5 Great Cars You Can’t Buy In The UK, And How To Import Them
Let’s take a look at 5 of the best cars you can't buy in the UK and how you might be able to buy them!
- 0 Comments
- 1 month ago
They say you can’t have it all, but that’s cold comfort when you see something you really, really want only to find it’s out of your reach. As broad as the UK car market may be, not everything is available locally. Car manufacturers have to consider the cost of exporting and the state of the local automotive market when choosing which models to export and which to keep at home. The upshot of all this is that some cars simply can’t be bought commercially in the UK.
Let’s take a look at 5 of the best, and then we’ll give you some tips as to how you might be able to buy some of these from their home country and import them directly into the UK. Who knows, maybe you can have it all…
Let’s start with a classic. The Chevrolet Corvette is the UK’s most imported car, with 1,409 registered at the time of writing. While previous years saw the Ford Mustang topping the American muscle car list, the Mustang is now commercially available in the UK. The Corvette remains, sadly, import-only.
One look at the 2020 C8 model and you can see why it’s so popular. What more can be said about a car that’s been described as "the most successful concept car in history and the most popular sports car in history” ? The current C8 model, is powered by a 6.2 liter naturally aspirated V8 engine called the LT2, generating 495 horsepower.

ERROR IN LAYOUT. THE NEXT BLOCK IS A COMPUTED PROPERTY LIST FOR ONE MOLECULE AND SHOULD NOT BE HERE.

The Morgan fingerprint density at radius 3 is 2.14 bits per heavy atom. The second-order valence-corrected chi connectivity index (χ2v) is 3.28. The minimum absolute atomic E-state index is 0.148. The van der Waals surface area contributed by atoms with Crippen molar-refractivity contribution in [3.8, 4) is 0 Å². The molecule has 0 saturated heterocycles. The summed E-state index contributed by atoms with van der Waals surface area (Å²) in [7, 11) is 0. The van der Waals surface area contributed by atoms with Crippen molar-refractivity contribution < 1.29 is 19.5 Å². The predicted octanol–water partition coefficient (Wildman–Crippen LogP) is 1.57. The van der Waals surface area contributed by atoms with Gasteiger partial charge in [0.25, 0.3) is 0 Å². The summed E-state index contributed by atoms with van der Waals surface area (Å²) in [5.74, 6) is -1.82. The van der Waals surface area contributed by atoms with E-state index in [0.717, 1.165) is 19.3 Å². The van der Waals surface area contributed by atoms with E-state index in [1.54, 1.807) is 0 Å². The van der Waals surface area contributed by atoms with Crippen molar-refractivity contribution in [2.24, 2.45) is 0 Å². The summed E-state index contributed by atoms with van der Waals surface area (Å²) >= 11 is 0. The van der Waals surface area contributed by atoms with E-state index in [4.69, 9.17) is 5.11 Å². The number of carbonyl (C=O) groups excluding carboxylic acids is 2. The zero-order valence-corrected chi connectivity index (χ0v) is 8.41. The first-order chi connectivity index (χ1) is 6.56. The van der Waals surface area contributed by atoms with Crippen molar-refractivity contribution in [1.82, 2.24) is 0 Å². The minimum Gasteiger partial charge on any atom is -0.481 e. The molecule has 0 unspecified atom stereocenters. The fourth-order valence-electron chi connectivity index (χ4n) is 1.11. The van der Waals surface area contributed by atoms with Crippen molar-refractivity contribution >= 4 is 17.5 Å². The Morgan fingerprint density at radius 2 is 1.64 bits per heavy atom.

Although the C8 is currently only available on import, Chevrolet announced that in October 2021 they will be producing a right-hand drive Chevrolet C8 Corvette Stingray that will be available in the UK.
For something more affordable we have the Renault Kwid. This 5 door hatchback was initially designed by Renault for the Indian market, launching in that country in 2015. The design was given a facelift in 2019, updating the design of the front grille and wheels. Renault has also produced an electric model based on the Kwid, called the Renault City K-ZE, which was launched in China in 2019.
The appeal of these cars is their price point. They were developed specifically for the Indian, Brazilian and South African markets and so have been kept as cost-effective as possible. The Kwid retails in India for the equivalent of £2,945. Currently only available on import, it’s possible this car may eventually be released in the UK as a Dacia through Renault’s Dacia-Lada business unit.
Take a Jeep Wrangler, lengthen the chassis and bolt a pick-up bed on the back. The 5539mm long, 1875mm wide Jeep Gladiator is a 4x4 monster, both longer and wider than a current model Toyota Hilux. The Gladiator is made for off-road conditions, with large 33-inch tires as standard and 283mm ground clearance. The Rubicon model runs on a Rock-Trak 4x4 system with a super-low range setting and mechanically locking differentials. It also features a ‘smart sway-bar’ which is an anti-roll bar that can be decoupled automatically from the driver’s seat. The doors and roof can be removed and the windscreen can be unbolted and folded down onto the bonnet.
This off-road giant is a little less happy on tarmac, with some owners complaining of wandering steering during highway driving. The Jeep Gladiator is best suited for adventurous drivers who want to see what it can do in challenging off-road conditions. Although the Gladiator is still only available on import, Jeep does produce both left and right-hand-drive models for other markets, which potentially saves on conversion costs.